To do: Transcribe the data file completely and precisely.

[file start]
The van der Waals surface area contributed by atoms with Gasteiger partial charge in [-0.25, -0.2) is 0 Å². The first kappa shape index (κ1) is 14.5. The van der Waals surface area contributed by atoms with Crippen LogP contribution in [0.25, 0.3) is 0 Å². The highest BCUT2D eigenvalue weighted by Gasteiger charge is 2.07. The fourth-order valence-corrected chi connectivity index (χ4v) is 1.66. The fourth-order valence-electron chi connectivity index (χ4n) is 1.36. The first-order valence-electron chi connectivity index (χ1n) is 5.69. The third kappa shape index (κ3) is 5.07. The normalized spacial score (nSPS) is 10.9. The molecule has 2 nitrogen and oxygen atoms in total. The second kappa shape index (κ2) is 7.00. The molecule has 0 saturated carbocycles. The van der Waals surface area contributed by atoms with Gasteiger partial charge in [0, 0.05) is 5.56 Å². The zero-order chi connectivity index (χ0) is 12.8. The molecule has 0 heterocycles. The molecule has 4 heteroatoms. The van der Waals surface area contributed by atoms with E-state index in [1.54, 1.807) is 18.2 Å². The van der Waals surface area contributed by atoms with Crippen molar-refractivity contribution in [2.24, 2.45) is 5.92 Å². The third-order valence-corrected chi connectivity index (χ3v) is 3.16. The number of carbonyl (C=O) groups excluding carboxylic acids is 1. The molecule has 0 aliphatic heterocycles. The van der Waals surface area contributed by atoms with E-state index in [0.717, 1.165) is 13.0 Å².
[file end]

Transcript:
The van der Waals surface area contributed by atoms with Gasteiger partial charge in [-0.25, -0.2) is 0 Å². The first kappa shape index (κ1) is 14.5. The van der Waals surface area contributed by atoms with Crippen LogP contribution in [0.25, 0.3) is 0 Å². The highest BCUT2D eigenvalue weighted by Gasteiger charge is 2.07. The fourth-order valence-corrected chi connectivity index (χ4v) is 1.66. The fourth-order valence-electron chi connectivity index (χ4n) is 1.36. The first-order valence-electron chi connectivity index (χ1n) is 5.69. The third kappa shape index (κ3) is 5.07. The normalized spacial score (nSPS) is 10.9. The molecule has 2 nitrogen and oxygen atoms in total. The second kappa shape index (κ2) is 7.00. The molecule has 0 saturated carbocycles. The van der Waals surface area contributed by atoms with Gasteiger partial charge in [0, 0.05) is 5.56 Å². The zero-order chi connectivity index (χ0) is 12.8. The molecule has 0 heterocycles. The molecule has 4 heteroatoms. The van der Waals surface area contributed by atoms with E-state index in [1.54, 1.807) is 18.2 Å². The van der Waals surface area contributed by atoms with Crippen molar-refractivity contribution in [2.24, 2.45) is 5.92 Å². The third-order valence-corrected chi connectivity index (χ3v) is 3.16. The number of carbonyl (C=O) groups excluding carboxylic acids is 1. The molecule has 0 aliphatic heterocycles. The van der Waals surface area contributed by atoms with E-state index in [0.717, 1.165) is 13.0 Å².